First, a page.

A Threefold Landsacpe: Place and Space in Hawthorne’s the Marble Faun
|Course||English Language and Literature|
|Keywords||Neutral Territory The Marble Faun Place and Space narrative Rome|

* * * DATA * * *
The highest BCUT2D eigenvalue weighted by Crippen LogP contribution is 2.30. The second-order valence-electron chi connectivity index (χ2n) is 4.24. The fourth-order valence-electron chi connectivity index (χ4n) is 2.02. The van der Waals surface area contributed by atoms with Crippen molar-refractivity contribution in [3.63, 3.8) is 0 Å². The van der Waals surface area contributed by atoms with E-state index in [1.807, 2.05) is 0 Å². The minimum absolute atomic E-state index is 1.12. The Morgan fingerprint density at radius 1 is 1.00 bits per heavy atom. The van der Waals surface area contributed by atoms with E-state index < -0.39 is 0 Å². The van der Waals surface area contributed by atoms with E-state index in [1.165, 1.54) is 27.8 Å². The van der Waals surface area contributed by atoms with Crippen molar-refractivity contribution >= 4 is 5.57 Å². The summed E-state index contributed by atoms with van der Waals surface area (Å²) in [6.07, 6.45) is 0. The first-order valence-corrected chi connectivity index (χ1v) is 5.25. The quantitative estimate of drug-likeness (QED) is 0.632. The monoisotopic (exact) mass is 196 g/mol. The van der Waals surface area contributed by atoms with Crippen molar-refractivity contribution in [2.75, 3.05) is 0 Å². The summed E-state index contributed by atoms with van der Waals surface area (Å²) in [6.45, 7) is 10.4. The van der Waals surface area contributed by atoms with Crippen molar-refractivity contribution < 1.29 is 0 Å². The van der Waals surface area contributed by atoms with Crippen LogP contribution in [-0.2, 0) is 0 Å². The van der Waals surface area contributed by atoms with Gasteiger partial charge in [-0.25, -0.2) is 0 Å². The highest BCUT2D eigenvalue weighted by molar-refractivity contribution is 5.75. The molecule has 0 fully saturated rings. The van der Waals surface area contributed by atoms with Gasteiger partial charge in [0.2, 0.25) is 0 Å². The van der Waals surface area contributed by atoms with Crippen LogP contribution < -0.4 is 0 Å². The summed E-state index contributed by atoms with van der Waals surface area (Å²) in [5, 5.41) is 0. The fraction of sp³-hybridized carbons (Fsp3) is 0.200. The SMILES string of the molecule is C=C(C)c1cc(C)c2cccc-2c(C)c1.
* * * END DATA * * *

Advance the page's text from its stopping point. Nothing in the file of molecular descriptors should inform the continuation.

The Marble Faun is Hawthorne’s last and the least known Romance, for a time it was considered less important than Hawthorne’s major works by some critics. However, in recent years, its reputation has apparently increased, and has drawn much academic attention; many interpetations have been proposed by modern critics and scholars, from new perspectives such as Feminism and Bakhtin theory..One significant concept of Hawthorne’s Romance writing is the Neutral Territory, a notion he put forward in the preface to The Scarlet Letter, and developed in his following prefaces. By introducing the idea of a Neutral Territory, a place where the imagination and the reality conjoin, Hawthorne marked the difference between novel and Romance, for he maintained that novel is realistic, but Romance is figurative and psychological.This theis will, drawing on modern narrative theory and cultural geography, discuss how Neutral Territory functioned as a narrative device in The Marble Faun. First, in Chapter Two, based on a theoretic examination, the concept of Neutral Territory will be explained as to how it has guided Hawthrone’s Romance writing; moreover, this chapter will argue that Neutral Territory was not only a metaphor, but a functional device, consisting of special places and space which has enabled the free creation and imagination of Romance. Then, in Chapter Three, through a detailed analysis of the text, this essay illustrates that the places in The Marble Faun were attached with cultural and historical meanings, these places have composed a three-fold landscape, respectively resembling Sin, Nature and Religion; this construction stand perfectly in accordance with the development of the plot and characters, and have supported the theme of Fall and redemption through the narrative. Chapter Four draws out the general structure of the places in The Marble Faun, and accounted of the characters’attachment to places; as a supplement to Chapter Three, this chapter further studies how these places are carefully arranged under groups, and how characters of different identities have chose and bonded with certain places. In Chapter Five, the conclusion is achieved that The Marble Faun has exemplified Hawthorne’s notion of Neutral Territory, it is a intricatedly fabricated Romance composed of, tied to, and buttressed by place and space.